It is important to also be wary of unconscious gender bias when screening candidates. Unfortunately, gender bias in hiring persists today, with a recent UN report finding that almost 90% of men and women hold some sort of bias against women and a look at the FTSE 100 showing that there are more CEOs/chairmen called John than there are women.[3] Just 10% of executive-level roles in the tech industry were held by women in 2020 – highlighting that there is still a clear need for change.[4]

Interestingly, a 2016 Harvard Study found that employers who interviewed candidates in a group setting were far more likely to eliminate any gender biases inherent in an individualised hiring process.[5] More diverse representation will help workers feel better accepted and therefore more confident in entering different sectors. Hiring more women into senior leadership roles will positively influence younger female workers, helping them to aspire to similar roles in the future.

Asking candidates about their interests and working styles during interviews may offer useful insight, but this can also foster biases. Therefore, rather than job suitability, interviews often end up testing similarity between candidates and current employees – this can be problematic in workplaces that lack diversity.

In addition, companies should have multiple decision-makers involved in the hiring process. This way, varying notes and scores can be compared and reviewed, which will often reveal a candidate’s suitability more effectively.

Target a variety of sources for diverse candidates

Instead of relying on the same tried and tested talent pools, employers should seek out new sources focussing on a variety of different institutions, universities, cities or regions. As an example, there are many groups online, such as the women in business network or the black business network, which could provide opportunities for businesses to hire a more diverse group of new recruits.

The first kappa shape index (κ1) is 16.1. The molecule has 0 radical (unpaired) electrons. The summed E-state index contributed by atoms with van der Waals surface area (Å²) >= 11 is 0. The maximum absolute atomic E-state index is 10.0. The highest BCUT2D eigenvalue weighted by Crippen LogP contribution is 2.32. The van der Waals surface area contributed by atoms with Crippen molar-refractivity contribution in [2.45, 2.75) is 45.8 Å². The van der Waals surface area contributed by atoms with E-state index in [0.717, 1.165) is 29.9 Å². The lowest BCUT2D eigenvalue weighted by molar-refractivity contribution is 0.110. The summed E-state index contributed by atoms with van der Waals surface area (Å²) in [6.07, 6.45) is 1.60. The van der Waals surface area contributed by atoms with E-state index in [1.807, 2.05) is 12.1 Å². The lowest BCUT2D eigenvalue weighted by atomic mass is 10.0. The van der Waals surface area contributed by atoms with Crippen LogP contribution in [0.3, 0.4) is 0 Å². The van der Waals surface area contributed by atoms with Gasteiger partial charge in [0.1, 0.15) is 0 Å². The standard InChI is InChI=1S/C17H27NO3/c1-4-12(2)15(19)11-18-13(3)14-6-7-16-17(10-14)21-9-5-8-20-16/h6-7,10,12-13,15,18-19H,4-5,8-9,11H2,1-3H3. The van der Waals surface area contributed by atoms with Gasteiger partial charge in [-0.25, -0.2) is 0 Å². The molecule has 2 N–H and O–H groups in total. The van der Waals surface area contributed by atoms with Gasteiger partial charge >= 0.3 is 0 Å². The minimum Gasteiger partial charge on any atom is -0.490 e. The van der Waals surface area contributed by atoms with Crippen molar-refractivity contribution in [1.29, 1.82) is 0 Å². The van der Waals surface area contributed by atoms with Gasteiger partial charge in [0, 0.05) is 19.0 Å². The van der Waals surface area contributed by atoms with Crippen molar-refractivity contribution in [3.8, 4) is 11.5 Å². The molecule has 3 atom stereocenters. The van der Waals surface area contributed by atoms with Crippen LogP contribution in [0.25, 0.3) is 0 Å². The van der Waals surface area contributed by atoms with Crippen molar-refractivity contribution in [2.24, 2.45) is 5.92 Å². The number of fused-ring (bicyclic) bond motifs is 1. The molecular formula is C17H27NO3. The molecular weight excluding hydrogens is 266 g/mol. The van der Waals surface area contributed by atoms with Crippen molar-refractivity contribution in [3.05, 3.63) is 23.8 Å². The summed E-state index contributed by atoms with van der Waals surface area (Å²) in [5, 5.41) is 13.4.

Find an external recruiter that shares your values and commitment

It is often the case that businesses look to specialist recruitment firms to find suitable candidates.  Specialist firms often have a deep understanding of how to encourage and foster diversity and inclusion through the hiring process. These firms can often point out problem areas within the hiring approach for businesses where diverse candidates might be disadvantaged or where there is potential for bias.

Totum Partners adheres to recruitment practices that find, foster and forward candidates from a diverse pool of talented individuals from a variety of backgrounds and demographics. Not only are companies with a diverse range of recruits seeing 2.3 times higher cashflows than those with less diverse teams, but they are also 70% more likely to capture new markets than their counterparts. However, much more importantly, increasing diversity and inclusion is just the right thing for businesses to do. Providing all candidates with a fair chance, free from bias or discrimination is at the top of Totum’s agenda – those who do not adapt to encourage D&I will find themselves short of the top talent that drives business success.